Over the Holiday season, specifically between Nov. 27 and Dec. 15, Target became the victim of a massive data breach in which over 40 million shoppers had their credit cards and encrypted PINs stolen. This information can be used to create replica credit cards or sold as a part of the ongoing threat of identity theft.
When it comes to protecting your identity; using online shopping services, as convenient as they may be, always open you up to the increased chances of becoming a victim. There are some simple rules and tips you can put into action right now that will significantly lower the odds of you becoming the next victim.
1. Keep your computer secure!
This may sound easier than it actually is, but keeping your computer secure, both digitally and physically is a first step of being pro-active in protecting yourself. First, try and shop only at reputable and well-known websites. Make sure to have your computer connected behind a Router (even if you're not wireless), have a good Anti-Virus (I recommend the free version of "Avast" right now) and be overly cautious about the websites you visit, e-mails you open, attachments you download and advertisements you click on will be a huge part of the ongoing battle. Without more advanced software or hardware, I would also highly advise against shopping online at any public WiFi hotspot. Make sure your computer is physically protected by having a password on your computer, restricting anyone from physically moving it (if it's a laptop) and making sure you NEVER throw away a hard drive, phone, computer or anything with your data on it away in the trash without securely erasing it first (upcoming article).
2. Monitor your accounts.
Make sure you keep an eye on not only your bank accounts frequently, but also your credit report as well. Someone may open up credit in your name and go on a spending spree. Many websites offer "free" credit reports, but most are not free. "AnnualCreditReport.Com" is one of the few legitimate websites offering free once-a-year credit reports online.
3. Subscribe to an Identity Protection Service.
We have all heard of companies like LifeLock and others who promise to protect you in the unfortunate event you end up becoming a victim of identity theft. Basically, there are two ways to deal with identity theft: Make personal information harder to steal, and make stolen personal information harder to use. We all know the former doesn't work, so that leaves the latter. LifeLock does a bunch of clever things. They monitor the national address database, and alert you if your address changes. They look for your credit and debit card numbers on hacker and criminal websites and assist you in getting a new number if they see it. They have a million-dollar service guarantee -- for complicated legal reasons, they can't call it insurance -- to help you recover if your identity is ever stolen. You will need to decide if the $120 a year price tag is worth it for you.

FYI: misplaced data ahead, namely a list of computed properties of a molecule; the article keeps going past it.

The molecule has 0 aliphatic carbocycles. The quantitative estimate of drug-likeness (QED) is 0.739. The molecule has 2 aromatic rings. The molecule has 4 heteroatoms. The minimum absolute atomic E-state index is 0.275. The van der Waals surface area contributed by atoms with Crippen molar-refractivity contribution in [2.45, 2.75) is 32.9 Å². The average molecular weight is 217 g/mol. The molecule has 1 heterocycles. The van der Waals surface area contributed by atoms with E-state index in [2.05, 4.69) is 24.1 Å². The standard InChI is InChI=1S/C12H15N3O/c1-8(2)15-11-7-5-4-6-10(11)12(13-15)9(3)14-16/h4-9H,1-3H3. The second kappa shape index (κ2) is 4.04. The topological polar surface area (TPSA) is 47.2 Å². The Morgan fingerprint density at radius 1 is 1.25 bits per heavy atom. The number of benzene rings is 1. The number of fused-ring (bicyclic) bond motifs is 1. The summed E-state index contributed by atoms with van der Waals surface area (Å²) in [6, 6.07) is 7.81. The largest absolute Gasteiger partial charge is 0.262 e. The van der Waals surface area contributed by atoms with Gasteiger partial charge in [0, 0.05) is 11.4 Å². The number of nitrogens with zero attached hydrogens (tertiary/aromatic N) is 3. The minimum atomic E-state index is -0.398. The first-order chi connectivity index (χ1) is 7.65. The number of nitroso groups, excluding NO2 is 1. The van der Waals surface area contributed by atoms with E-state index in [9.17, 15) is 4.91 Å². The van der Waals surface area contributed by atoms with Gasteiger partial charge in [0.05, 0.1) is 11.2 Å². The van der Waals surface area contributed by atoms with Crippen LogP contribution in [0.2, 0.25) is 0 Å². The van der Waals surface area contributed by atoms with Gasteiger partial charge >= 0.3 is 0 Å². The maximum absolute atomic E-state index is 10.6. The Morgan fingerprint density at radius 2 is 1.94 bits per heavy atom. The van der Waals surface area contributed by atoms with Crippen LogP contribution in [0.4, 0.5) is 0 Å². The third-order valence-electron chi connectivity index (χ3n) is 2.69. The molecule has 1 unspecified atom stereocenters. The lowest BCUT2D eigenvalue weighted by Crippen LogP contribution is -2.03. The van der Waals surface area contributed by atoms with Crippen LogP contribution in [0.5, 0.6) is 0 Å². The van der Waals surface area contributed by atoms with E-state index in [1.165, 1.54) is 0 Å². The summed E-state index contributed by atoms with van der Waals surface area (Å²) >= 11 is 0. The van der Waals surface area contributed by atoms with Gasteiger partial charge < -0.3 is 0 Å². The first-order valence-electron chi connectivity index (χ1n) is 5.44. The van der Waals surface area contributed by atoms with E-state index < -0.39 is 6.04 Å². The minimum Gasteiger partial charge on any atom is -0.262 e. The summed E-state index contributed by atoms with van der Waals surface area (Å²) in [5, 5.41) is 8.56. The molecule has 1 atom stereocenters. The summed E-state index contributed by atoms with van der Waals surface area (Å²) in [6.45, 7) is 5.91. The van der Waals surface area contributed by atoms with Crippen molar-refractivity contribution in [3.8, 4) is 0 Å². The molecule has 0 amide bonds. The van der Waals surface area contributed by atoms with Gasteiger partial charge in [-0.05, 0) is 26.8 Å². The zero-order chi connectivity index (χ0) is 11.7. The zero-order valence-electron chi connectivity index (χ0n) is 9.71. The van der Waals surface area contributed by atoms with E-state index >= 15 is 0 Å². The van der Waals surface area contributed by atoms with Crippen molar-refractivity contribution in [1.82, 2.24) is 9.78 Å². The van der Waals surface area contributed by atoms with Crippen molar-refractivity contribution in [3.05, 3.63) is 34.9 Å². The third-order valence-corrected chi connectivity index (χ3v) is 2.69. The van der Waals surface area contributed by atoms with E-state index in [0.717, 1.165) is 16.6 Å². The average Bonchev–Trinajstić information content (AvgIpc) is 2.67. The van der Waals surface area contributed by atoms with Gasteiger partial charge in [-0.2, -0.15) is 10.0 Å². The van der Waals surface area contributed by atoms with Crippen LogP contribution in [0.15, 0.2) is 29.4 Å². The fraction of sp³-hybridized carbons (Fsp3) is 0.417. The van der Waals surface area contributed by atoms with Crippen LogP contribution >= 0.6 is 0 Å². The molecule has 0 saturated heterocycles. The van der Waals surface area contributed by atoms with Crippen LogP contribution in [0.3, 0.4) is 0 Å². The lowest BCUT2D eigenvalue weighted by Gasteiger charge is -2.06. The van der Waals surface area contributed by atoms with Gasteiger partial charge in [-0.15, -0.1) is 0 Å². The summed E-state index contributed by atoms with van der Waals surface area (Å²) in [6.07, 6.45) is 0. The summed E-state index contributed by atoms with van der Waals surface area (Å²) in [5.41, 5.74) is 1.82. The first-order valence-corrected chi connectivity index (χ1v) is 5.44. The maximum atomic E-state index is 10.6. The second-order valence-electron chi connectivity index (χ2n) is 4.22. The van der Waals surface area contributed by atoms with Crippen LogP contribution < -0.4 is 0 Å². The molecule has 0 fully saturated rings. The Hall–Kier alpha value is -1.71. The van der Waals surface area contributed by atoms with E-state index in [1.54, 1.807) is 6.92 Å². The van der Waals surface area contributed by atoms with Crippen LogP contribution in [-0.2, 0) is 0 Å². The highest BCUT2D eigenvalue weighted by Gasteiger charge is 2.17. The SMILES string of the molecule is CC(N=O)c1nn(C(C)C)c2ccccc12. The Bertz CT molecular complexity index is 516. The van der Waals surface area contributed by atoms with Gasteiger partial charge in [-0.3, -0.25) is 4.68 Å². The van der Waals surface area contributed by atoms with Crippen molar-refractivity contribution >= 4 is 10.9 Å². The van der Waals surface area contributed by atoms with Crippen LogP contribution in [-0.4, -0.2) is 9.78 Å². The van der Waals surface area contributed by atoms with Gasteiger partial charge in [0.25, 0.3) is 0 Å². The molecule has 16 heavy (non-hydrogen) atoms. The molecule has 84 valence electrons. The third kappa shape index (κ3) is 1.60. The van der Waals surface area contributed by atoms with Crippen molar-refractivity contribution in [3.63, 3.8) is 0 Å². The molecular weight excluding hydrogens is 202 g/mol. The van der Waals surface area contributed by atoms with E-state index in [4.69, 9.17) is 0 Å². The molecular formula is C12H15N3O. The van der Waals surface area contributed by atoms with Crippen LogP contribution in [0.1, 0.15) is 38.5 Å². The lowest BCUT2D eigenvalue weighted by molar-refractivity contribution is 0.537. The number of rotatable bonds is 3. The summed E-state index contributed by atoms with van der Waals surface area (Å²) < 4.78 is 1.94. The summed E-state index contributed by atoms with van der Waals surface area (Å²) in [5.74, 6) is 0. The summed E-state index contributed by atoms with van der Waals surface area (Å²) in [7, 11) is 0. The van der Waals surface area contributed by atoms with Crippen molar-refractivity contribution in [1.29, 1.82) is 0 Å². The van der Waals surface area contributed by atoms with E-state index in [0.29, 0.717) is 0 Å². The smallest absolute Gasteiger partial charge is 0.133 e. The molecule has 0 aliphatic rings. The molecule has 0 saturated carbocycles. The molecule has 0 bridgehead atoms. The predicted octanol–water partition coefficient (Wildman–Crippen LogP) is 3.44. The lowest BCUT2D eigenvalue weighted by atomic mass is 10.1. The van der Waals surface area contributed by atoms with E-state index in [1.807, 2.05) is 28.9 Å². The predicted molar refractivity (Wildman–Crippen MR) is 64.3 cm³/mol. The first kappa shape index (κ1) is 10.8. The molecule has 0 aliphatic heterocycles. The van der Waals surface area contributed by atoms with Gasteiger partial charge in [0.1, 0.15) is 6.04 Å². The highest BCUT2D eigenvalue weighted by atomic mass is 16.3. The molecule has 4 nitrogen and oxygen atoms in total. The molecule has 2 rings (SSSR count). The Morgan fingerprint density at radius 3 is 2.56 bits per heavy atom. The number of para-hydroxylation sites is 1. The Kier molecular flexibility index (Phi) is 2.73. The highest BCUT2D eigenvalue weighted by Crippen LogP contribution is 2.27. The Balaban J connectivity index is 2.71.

4. Request "PIN and Chip" from your Bank.
There is a technology around called PIN and Chip, which has become standard in many countries around the world, except for the US. PIN and Chip ensures that your card has a unique chip implanted in it that matches a unique PIN code. This makes it almost impossible for thieves to print your card information on a blank credit card and use it. It does not protect against online sales and many stores do not offer the technology to even accept PIN and Chip. Many banks, though, offer this and it would be worth looking in to, especially if you travel internationally, where it is almost universally used and accepted. It is not standard as of right now in the US because of the increased cost per card.
5. Use a Reloadable Card if you suspect...
If you are shopping around a busy Holiday season, and you want to be extra cautious, it certainly would not hurt to purchase yourself a reloadable debit card from a local outlet store or even online through Visa or MasterCard. This has a set amount of cash on it and can be used in stores as well as online. If it gets stolen, your personal information is not on it and it only has a set amount of cash, which you can remove online if you detect it being used by someone else. It is an inconvenience and likely only something you might want to do around a busy shopping time of the year when identity theft is more prevalent.
These are just a few tips that can drastically reduce your chances of becoming the next victim of identity theft, both online and in-store. Identity theft is a billion dollar business where bad guys are out to steal your good name and reputation in any malicious way possible. Because millions of us now do almost all of our shopping online, we must make all efforts to stay secure by enforcing privacy standards at all times.
MATTHEW SGHERZI lives in Tehachapi where he has operated an IT business since 2007 (tehachapicomputers.com).